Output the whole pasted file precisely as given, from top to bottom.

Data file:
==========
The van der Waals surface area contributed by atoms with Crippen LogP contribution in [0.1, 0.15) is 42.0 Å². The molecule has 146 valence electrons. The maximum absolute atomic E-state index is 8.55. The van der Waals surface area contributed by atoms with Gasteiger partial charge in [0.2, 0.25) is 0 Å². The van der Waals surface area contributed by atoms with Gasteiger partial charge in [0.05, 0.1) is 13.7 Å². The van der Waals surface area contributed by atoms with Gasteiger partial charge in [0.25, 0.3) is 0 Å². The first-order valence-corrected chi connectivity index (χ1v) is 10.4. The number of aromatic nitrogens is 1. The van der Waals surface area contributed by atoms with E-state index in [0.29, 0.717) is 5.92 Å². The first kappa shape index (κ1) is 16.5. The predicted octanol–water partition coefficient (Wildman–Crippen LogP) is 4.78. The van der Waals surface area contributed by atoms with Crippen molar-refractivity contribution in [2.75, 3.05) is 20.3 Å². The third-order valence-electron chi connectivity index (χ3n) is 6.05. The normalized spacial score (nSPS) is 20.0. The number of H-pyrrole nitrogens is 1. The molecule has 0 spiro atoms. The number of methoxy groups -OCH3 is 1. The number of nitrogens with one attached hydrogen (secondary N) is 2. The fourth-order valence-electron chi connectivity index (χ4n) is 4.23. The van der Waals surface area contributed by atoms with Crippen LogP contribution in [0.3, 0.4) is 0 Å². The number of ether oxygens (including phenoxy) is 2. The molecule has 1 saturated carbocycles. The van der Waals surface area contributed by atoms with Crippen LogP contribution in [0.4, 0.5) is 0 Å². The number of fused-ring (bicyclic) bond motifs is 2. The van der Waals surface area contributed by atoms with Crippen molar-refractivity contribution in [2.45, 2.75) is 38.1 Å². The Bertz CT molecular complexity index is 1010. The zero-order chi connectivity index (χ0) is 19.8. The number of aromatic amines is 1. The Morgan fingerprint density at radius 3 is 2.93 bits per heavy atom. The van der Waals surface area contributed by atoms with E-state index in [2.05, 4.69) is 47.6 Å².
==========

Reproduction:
The van der Waals surface area contributed by atoms with Crippen LogP contribution in [0.1, 0.15) is 42.0 Å². The molecule has 146 valence electrons. The maximum absolute atomic E-state index is 8.55. The van der Waals surface area contributed by atoms with Gasteiger partial charge in [0.2, 0.25) is 0 Å². The van der Waals surface area contributed by atoms with Gasteiger partial charge in [0.05, 0.1) is 13.7 Å². The van der Waals surface area contributed by atoms with Gasteiger partial charge in [0.25, 0.3) is 0 Å². The first-order valence-corrected chi connectivity index (χ1v) is 10.4. The number of aromatic nitrogens is 1. The van der Waals surface area contributed by atoms with E-state index in [0.29, 0.717) is 5.92 Å². The first kappa shape index (κ1) is 16.5. The predicted octanol–water partition coefficient (Wildman–Crippen LogP) is 4.78. The van der Waals surface area contributed by atoms with Crippen molar-refractivity contribution in [2.75, 3.05) is 20.3 Å². The third-order valence-electron chi connectivity index (χ3n) is 6.05. The normalized spacial score (nSPS) is 20.0. The number of H-pyrrole nitrogens is 1. The molecule has 0 spiro atoms. The number of methoxy groups -OCH3 is 1. The number of nitrogens with one attached hydrogen (secondary N) is 2. The fourth-order valence-electron chi connectivity index (χ4n) is 4.23. The van der Waals surface area contributed by atoms with Crippen LogP contribution in [0.3, 0.4) is 0 Å². The number of ether oxygens (including phenoxy) is 2. The molecule has 1 saturated carbocycles. The van der Waals surface area contributed by atoms with Crippen LogP contribution in [0.4, 0.5) is 0 Å². The number of fused-ring (bicyclic) bond motifs is 2. The van der Waals surface area contributed by atoms with Crippen molar-refractivity contribution in [2.45, 2.75) is 38.1 Å². The Bertz CT molecular complexity index is 1010. The zero-order chi connectivity index (χ0) is 19.8. The number of aromatic amines is 1. The Morgan fingerprint density at radius 3 is 2.93 bits per heavy atom. The van der Waals surface area contributed by atoms with E-state index in [2.05, 4.69) is 47.6 Å².